Heme Protein Database

February 25, 2024

Welcome to The Heme Protein Database

The Heme Protein Database couples structural information on a non-redundant set of heme proteins with their associated electrochemical midpoint reduction potential values. The HPD incorporates the structural data on heme proteins in the RCSB Protein Data Bank (PDB) with the protein structure classifications in CATH 3.0.0 and electrochemical data from the primary literature. The data are presented along with MOLMOL images of the heme proteins and links to the Prosthetic Groups and Metal Ions in Protein Active Sites Database, PROMISE.

This heme protein structure-function database may be searched in one of the three ways presented at left. The Search by PDB ID feature allows the user to identify the properties of an individual heme protein. Data on sets of heme proteins can be retrieved using either the Detailed Search Function, which yields a list of all the individual members of the set, or the Global View function, which compiles the data on all the members of the set as a group.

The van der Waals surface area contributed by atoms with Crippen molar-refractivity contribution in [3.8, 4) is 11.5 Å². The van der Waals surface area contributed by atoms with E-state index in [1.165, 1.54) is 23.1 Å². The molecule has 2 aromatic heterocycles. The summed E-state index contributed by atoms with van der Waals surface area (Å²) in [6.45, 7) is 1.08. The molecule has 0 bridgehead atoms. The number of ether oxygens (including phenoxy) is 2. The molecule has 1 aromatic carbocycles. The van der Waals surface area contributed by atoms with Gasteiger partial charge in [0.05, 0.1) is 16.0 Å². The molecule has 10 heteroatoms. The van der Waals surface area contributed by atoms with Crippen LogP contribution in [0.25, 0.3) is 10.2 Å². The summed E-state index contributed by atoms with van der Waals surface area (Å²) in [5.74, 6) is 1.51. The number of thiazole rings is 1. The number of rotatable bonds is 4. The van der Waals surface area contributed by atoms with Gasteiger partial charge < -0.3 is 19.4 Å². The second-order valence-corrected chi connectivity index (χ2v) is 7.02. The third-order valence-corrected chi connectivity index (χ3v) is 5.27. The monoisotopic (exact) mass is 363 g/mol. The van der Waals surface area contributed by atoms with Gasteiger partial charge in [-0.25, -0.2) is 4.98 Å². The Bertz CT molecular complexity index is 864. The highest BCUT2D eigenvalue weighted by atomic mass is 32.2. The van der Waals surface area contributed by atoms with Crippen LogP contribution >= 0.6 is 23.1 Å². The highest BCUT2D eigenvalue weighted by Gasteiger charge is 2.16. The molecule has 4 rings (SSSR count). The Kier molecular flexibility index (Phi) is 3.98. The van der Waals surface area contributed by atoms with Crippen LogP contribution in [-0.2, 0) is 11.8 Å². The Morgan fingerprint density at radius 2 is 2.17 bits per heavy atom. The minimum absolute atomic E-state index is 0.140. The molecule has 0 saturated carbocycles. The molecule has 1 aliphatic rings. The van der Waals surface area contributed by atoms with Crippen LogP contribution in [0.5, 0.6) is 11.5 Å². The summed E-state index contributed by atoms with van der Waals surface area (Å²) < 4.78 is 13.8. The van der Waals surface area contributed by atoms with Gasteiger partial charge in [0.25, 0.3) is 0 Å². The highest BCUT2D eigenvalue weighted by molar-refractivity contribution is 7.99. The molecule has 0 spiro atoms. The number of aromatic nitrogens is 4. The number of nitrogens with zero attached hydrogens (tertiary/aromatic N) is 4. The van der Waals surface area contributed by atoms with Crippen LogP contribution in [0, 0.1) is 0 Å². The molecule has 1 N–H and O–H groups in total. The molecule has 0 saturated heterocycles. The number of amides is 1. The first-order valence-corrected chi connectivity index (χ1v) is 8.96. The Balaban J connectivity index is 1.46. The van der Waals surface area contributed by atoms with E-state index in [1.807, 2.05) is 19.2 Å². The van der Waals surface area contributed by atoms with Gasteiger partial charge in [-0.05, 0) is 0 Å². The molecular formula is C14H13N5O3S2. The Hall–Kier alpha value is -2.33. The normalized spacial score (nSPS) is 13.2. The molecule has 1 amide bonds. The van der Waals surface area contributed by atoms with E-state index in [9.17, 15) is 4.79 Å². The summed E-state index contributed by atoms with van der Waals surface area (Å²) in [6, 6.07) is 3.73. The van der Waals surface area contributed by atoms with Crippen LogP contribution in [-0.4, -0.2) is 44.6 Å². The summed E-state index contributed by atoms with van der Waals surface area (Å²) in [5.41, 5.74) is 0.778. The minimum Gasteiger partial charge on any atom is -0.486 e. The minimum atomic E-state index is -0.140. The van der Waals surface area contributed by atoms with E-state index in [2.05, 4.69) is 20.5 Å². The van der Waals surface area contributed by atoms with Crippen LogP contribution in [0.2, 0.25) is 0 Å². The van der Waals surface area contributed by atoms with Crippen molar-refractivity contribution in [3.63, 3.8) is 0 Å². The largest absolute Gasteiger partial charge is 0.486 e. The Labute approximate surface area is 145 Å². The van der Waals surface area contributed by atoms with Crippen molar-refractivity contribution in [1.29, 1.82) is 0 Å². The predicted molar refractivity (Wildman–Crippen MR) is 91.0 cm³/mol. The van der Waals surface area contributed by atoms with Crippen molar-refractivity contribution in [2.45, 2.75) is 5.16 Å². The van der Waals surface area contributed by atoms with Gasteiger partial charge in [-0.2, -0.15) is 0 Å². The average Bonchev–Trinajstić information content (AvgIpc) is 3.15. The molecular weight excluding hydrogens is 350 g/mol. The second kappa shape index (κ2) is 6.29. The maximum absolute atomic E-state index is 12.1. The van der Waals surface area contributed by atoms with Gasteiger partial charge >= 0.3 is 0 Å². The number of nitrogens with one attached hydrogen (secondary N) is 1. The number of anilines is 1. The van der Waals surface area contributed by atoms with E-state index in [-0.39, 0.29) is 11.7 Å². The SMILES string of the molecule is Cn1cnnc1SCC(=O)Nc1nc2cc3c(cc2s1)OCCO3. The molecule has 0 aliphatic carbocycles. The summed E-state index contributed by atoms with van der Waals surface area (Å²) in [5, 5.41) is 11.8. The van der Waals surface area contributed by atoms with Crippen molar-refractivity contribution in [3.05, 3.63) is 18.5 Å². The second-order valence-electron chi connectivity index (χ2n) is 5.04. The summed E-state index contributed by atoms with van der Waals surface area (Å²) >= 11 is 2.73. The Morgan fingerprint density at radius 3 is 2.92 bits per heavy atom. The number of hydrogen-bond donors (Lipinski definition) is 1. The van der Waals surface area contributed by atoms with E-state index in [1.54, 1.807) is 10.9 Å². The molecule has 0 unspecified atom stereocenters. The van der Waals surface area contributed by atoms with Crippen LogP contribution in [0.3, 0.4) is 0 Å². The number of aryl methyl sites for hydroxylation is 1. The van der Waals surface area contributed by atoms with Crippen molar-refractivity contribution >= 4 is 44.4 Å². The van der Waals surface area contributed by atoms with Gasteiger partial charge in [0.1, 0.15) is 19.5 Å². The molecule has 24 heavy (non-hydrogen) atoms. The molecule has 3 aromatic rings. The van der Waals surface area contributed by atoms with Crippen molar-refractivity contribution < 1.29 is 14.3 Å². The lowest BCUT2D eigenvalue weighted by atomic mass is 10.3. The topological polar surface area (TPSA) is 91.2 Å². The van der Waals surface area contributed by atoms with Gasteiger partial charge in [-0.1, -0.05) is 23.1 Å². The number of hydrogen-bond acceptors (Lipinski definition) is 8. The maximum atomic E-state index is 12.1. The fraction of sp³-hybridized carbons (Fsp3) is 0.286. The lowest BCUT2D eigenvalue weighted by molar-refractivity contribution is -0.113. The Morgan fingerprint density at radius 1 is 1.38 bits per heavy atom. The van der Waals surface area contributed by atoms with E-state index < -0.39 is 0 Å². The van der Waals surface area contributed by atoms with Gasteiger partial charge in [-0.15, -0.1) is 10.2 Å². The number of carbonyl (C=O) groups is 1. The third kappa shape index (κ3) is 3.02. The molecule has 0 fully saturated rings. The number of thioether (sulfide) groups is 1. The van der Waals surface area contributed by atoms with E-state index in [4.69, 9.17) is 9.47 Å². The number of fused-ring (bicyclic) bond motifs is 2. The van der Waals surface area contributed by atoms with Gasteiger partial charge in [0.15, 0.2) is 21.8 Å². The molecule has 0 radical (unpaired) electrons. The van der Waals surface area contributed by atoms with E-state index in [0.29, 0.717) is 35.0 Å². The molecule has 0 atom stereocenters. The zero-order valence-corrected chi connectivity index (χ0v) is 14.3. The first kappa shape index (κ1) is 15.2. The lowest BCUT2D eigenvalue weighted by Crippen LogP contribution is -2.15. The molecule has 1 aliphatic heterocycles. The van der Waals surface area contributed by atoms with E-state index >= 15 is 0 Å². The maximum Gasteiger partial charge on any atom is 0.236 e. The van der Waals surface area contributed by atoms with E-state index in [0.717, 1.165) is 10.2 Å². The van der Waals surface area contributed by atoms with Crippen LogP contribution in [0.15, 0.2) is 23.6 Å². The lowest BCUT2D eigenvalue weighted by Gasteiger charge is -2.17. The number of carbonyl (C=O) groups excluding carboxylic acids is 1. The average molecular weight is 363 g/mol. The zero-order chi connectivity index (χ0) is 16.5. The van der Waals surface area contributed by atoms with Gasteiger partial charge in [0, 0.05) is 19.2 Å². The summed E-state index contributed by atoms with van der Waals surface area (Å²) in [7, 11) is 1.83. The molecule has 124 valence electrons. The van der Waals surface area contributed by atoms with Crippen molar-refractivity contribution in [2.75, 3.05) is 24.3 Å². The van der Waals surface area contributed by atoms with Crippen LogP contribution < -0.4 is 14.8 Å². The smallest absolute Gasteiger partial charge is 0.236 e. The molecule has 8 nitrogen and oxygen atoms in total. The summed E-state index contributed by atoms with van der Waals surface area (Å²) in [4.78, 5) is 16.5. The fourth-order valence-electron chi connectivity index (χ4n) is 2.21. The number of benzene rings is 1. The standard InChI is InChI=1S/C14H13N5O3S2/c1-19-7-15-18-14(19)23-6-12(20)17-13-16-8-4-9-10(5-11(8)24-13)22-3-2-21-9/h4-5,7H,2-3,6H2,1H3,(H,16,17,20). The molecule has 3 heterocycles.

Search by PDB ID  

Detailed Search

Global View

Secondary structure

Heme type
Coordination Number
Axial Ligands
Reduction Potential Range
Run Search

In citing the Heme Protein Database, please refer to:

Reedy, C.J.; Elvekrog, M.M.; Gibney, B.R. (2008) Development of a heme protein structure-electrochemical function database. Nucleic Acids Research, D307-D313.

The Heme Protein Database includes 157 heme protein reduction potential values culled from the primary scientific literature. The highest potential heme in the HPD is the His/Met coordinated c-type heme in diheme cytochrome c peroxidase at +450 mV vs. SHE; the lowest potential heme is the His/Tyr ligated heme b in HasA at -550 mV vs. SHE. The Figure at left gives the range of reduction potential values of hemes bound to protein domains by secondary structure type. The arrows give the ranges for all secondary structures (black), alpha-helical domains (red), beta-sheet (yellow), mixed alpha-beta (green) and little secondary structure (blue)